Author: Stefan Wild
As one of the most eminent western scholars of Islam, Annemarie Schimmel is still held in high esteem in the Islamic world. But despite being a kind of a mystic herself, the German got entangled in the fraught relations between East and West. Ten years after her death, Stefan Wild takes stock of her life and work
Annemarie Schimmel grew up against the backdrop of the rise of National Socialism, an era in which the other was despised and the own idolized. It was during this period, when being of “German nature” and belonging to the “Aryan race” were considered of the highest value, that Schimmel, while still a schoolgirl, took private lessons in Arabic and fell under the spell of this Semitic language.
While her peers were dreaming of the German flag, German blood, and the German Führer, Annemarie Schimmel turned her attention towards the very different world of a culture and religion that still seemed very distant at the time: Islam.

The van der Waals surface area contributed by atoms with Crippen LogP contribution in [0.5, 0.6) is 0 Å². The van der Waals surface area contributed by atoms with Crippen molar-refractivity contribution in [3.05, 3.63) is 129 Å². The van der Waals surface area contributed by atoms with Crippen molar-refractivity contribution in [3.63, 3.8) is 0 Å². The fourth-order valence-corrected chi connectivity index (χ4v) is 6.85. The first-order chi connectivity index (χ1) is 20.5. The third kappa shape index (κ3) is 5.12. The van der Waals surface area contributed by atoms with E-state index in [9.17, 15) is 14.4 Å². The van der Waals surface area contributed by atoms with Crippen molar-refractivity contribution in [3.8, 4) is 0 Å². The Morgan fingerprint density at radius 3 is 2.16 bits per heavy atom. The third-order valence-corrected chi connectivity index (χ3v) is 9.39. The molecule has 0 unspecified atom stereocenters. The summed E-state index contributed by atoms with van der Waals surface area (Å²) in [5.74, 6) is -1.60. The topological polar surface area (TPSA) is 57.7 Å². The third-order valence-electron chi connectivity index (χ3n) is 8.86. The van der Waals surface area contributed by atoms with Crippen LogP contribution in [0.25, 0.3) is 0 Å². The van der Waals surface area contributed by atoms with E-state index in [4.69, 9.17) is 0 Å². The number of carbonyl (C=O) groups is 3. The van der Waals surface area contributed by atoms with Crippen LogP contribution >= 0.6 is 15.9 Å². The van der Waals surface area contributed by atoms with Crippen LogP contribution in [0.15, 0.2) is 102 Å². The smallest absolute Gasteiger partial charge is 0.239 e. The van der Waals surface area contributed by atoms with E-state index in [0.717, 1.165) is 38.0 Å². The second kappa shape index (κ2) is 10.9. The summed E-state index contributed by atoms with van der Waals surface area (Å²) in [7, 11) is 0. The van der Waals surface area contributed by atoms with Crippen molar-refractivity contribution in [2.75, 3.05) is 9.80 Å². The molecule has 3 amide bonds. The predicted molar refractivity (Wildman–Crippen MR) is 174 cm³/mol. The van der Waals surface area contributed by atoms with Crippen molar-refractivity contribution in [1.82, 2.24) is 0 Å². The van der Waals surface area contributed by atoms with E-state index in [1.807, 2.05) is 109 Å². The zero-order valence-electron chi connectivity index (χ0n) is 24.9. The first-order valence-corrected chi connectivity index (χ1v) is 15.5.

By turning her attention to Islam in this way, she was at the same time fleeing the catastrophe that was the Second World War. She was a young woman of great linguistic and literary talent, and her swift rise through the ranks of the academic world was unprecedented. In 1946, in the midst of the landscape of ruin and destruction that Germany had become, she completed the habilitation process for Islamic Studies at the University of Marburg. She had just turned 23.